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Sep 26, 2010

Synge's Aran Islands Journal

J. M. Synge was primarily a playwright, best known for his play The Playboy of the Western World, and one of the leading lights of the "Irish Revival" movement of the late 1800s-early 1900s. The Revival fixed on the Aran Islands as representing the pure, Irish-speaking world it sought to revive, and Synge, an Anglo-Irishman whose uncle had served as the Protestant clergyman to the islands almost fifty years before, went to Aran off and on during the years 1898-1902 to study the Irish language (his Irish is good). He was also an assiduous collector of stories, poems and other folklore, an activity greatly respected and eagerly supported by the islanders. He published The Aran Islands in 1907, the same year that Playboy was first produced at the Abbey Theatre in Dublin.
It is a fine little book, 136 pages filled with stories, both Synge's stories of his experiences and many stories told to him by islanders. There is no politics, no irony, no discussion of Synge's life before or after his time there, nothing about the Irish Revival. There is a great deal of discussion of the Irish language and much trenchant observation of the hard life on the islands, the dangers of putting to sea in the curaghs (large rowing boats), and vivid scenes of island life abound. The islanders are fascinated by Synge and expect him to entertain them, while he is quick to record everything he can about the "fairies," but it is clear that he achieved a measure of intimacy with these very rough people that few if any other outsiders have ever accomplished. An ancient stone lookout seat high on Inishmaan (an anglicization of Inis Meain, "middle island") is to this day known as Synge's Seat.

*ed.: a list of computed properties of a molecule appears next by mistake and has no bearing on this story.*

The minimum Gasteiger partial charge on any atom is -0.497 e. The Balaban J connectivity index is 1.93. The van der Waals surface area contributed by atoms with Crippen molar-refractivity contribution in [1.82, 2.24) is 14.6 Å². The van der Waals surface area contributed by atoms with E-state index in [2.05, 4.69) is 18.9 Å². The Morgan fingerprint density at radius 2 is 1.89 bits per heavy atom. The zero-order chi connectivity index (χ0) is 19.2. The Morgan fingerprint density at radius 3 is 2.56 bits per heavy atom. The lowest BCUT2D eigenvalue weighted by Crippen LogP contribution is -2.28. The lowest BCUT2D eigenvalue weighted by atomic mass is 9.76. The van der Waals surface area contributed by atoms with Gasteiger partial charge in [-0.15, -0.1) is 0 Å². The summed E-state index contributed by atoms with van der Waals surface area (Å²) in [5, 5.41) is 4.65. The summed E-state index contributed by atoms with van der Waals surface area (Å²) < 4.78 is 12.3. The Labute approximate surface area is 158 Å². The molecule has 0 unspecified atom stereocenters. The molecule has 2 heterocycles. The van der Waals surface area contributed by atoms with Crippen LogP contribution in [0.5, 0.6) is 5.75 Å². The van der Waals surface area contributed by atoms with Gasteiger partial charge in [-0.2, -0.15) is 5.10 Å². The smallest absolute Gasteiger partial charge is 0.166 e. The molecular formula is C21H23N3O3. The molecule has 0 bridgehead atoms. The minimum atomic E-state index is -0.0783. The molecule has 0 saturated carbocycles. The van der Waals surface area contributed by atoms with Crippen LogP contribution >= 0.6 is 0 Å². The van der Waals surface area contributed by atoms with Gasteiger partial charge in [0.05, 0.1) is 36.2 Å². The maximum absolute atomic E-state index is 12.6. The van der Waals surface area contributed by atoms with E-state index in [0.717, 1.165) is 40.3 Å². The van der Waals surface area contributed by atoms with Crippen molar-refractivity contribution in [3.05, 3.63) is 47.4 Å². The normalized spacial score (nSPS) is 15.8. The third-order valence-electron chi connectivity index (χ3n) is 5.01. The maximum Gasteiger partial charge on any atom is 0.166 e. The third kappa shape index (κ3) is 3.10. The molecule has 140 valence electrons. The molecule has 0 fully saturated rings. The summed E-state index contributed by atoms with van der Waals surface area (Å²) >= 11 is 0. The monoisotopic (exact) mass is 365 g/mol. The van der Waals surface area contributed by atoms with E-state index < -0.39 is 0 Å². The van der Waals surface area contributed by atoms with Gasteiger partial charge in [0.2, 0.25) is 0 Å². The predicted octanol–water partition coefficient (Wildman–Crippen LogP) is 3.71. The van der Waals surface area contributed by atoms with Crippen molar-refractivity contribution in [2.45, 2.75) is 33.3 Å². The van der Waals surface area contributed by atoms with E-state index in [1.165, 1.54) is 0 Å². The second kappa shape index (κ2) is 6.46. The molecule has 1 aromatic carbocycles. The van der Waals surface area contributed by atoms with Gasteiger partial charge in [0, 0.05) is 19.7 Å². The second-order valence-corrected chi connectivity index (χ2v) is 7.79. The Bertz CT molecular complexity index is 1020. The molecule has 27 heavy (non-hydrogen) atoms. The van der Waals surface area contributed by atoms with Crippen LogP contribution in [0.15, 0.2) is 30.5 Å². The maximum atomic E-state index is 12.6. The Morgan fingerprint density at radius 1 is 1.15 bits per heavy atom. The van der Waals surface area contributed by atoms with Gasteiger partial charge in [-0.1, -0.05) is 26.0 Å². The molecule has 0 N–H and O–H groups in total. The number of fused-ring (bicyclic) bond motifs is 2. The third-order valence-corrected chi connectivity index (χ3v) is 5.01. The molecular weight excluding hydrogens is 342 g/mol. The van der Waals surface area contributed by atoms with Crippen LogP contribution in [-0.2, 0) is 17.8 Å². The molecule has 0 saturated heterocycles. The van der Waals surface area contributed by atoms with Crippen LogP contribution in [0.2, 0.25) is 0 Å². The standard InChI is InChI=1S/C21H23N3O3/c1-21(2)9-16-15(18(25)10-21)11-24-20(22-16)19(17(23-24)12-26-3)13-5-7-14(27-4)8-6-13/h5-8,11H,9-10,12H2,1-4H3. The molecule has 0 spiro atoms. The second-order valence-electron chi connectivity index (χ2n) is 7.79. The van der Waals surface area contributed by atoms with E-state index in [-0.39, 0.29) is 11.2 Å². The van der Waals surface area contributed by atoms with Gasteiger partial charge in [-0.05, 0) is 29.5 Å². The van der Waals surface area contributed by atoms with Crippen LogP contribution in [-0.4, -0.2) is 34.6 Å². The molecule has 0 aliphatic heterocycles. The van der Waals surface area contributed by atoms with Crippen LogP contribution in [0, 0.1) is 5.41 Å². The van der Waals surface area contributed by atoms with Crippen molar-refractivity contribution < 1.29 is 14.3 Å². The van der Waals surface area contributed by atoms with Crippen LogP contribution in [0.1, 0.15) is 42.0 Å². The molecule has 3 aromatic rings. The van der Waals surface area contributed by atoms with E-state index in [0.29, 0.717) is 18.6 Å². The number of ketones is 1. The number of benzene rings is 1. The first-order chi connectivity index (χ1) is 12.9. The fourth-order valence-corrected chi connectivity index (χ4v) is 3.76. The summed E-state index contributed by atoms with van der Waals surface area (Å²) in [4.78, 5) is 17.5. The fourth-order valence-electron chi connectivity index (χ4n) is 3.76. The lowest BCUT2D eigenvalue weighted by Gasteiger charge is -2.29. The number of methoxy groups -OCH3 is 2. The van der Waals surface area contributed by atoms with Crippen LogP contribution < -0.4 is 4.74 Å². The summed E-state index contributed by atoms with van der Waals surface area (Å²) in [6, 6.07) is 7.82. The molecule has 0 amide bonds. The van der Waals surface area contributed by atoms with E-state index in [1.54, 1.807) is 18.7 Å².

A nice little gem of a book, very little known. My Penguin Twentieth-Century Classics 1992 paperback edition has excellent footnotes and an extensive introduction by Tim Robinson (I always read the text before the introduction of any book, but in the case of non-fiction maybe that's not quite so important; in any event Robinson's apparatus is worth reading). Synge scholars can also identify sources here for several of the plays. Indispensable for the Irish literature enthusiast and certainly one of the best popular sources on the Arans.

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